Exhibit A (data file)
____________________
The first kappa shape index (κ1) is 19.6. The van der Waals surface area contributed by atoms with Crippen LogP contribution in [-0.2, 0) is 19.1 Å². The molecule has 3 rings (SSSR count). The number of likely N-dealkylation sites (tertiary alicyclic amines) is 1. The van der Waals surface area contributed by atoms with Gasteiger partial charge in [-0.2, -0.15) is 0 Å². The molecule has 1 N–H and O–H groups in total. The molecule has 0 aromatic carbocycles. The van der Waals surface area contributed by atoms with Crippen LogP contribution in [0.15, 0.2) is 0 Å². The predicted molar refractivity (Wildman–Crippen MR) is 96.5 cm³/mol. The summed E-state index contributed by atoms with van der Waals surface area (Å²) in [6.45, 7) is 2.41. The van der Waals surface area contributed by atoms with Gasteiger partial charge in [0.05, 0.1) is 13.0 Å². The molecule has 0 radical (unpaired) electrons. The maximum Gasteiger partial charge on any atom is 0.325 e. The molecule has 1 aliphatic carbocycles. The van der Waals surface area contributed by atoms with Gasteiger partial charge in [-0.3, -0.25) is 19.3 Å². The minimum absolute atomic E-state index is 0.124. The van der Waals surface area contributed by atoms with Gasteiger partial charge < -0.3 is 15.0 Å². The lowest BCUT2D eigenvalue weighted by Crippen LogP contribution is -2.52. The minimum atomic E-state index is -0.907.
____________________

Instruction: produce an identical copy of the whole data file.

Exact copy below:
The first kappa shape index (κ1) is 19.6. The van der Waals surface area contributed by atoms with Crippen LogP contribution in [-0.2, 0) is 19.1 Å². The molecule has 3 rings (SSSR count). The number of likely N-dealkylation sites (tertiary alicyclic amines) is 1. The van der Waals surface area contributed by atoms with Gasteiger partial charge in [-0.2, -0.15) is 0 Å². The molecule has 1 N–H and O–H groups in total. The molecule has 0 aromatic carbocycles. The van der Waals surface area contributed by atoms with Crippen LogP contribution in [0.15, 0.2) is 0 Å². The predicted molar refractivity (Wildman–Crippen MR) is 96.5 cm³/mol. The summed E-state index contributed by atoms with van der Waals surface area (Å²) in [6.45, 7) is 2.41. The van der Waals surface area contributed by atoms with Gasteiger partial charge in [0.05, 0.1) is 13.0 Å². The molecule has 0 radical (unpaired) electrons. The maximum Gasteiger partial charge on any atom is 0.325 e. The molecule has 1 aliphatic carbocycles. The van der Waals surface area contributed by atoms with Gasteiger partial charge in [-0.3, -0.25) is 19.3 Å². The minimum absolute atomic E-state index is 0.124. The van der Waals surface area contributed by atoms with Gasteiger partial charge < -0.3 is 15.0 Å². The lowest BCUT2D eigenvalue weighted by Crippen LogP contribution is -2.52. The minimum atomic E-state index is -0.907.